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I'm trying to write a python function in a functional way. The problem is I don't know, how to transform an if conditional into a functional style. I have two variables: A and C, which I want to check for the following conditions:

def function():
    if(A==0): return 0
    elif(C!=0): return 0
    elif(A > 4): return 0
    else: someOtherFunction()

I looked at the lambda shortcircuiting, but I couldn't get it to work.

I thank you in advance for your help!

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Returning 0 to indicate failure is a really bad practice. I suggest you either throw an exception (preferable), or in a worst-case, return None. –  Lattyware Nov 3 '12 at 12:24
I'm probably the only one, but this question makes absolutely no sense to me. –  SilentGhost Nov 3 '12 at 12:24
The issue I have is that Python is not a pure functional language, so it shouldn't be used like one. Python has functional aspects, which is great for some tasks, but for tasks like this, the imperative style is far clearer and easier, so use it. –  Lattyware Nov 3 '12 at 12:25
It's possible to do it in one line: "return 0 if A == 0 else (0 if C != 0 else (0 if A > 4 else someOtherFunction()))" with lack of readability. –  adray Nov 3 '12 at 12:37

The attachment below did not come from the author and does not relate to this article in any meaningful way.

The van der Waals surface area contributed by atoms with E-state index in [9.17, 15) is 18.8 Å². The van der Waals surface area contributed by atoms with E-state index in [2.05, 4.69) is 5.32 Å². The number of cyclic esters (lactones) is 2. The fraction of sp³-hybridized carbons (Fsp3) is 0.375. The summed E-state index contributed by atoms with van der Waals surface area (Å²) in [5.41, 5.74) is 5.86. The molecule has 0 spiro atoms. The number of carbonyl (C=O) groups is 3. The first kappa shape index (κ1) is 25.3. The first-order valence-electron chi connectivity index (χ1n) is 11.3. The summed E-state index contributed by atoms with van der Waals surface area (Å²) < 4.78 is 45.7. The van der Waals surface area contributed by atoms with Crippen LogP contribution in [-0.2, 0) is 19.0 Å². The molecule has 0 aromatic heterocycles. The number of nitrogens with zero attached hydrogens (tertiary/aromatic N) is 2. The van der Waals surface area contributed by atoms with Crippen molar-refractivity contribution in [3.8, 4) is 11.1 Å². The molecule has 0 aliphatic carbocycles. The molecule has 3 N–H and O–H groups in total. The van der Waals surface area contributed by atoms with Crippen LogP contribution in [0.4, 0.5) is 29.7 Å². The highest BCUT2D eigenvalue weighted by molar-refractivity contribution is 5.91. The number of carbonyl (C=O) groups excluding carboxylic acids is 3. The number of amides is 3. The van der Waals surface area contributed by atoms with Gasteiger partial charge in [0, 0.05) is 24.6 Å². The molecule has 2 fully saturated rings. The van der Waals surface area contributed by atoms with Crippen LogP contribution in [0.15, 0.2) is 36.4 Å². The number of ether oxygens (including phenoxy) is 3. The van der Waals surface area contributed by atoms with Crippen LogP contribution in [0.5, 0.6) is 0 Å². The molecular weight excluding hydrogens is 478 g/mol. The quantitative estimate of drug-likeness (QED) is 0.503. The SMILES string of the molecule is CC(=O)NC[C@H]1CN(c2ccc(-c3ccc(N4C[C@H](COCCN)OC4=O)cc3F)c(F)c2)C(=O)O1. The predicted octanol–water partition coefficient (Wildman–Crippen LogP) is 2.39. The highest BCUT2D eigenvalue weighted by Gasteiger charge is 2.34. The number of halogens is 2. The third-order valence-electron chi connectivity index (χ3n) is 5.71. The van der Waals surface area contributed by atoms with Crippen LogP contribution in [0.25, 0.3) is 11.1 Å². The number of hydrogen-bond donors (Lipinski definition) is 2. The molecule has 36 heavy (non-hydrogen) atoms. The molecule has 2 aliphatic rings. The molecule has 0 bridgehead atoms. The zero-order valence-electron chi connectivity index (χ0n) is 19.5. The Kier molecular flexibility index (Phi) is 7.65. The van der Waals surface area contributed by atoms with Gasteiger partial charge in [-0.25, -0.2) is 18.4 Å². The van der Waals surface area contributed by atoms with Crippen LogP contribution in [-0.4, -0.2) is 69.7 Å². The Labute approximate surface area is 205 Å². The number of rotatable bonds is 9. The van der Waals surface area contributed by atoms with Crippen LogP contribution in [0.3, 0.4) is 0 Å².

4 Answers 4

up vote 8 down vote accepted

From the link you posted:

FP either discourages or outright disallows statements, and instead works with the evaluation of expressions

So instead of if-statements, you could use a conditional expression:

def function():
    return (0 if ((A == 0) or (C != 0) or (A > 4)) else

or, (especially useful if there were many different values):

def function():
    return (0 if A == 0 else
            0 if C != 0 else
            0 if A > 4 else

By the way, the linked article proposes

(<cond1> and func1()) or (<cond2> and func2()) or (func3())

as a short-curcuiting equivalent to

if <cond1>:   func1()
elif <cond2>: func2()
else:         func3()

The problem is they are not equivalent! The boolean expression fails to return the right value when <cond1> is Truish but func1() is Falsish (e.g. False or 0 or None). (Or similarly when <cond2> is Truish but func2 is Falsish.)

(<cond1> and func1())

is written with the intention of evaluating to func1() when <cond1> is Truish, but when func1() is Falsish, (<cond1> and func1()) evaluates to False, so the entire expression is passed over and Python goes on to evaluate (<cond2> and func2()) instead of short-circuiting.

So here is a bit of interesting history. In 2005, Raymond Hettinger found a similar hard-to-find bug in type(z)==types.ComplexType and z.real or z when z = (0+4j) because z.real is Falsish. Motivated by a desire to save us from similar bugs, the idea of using a less error-prone syntax (conditional expressions) was born.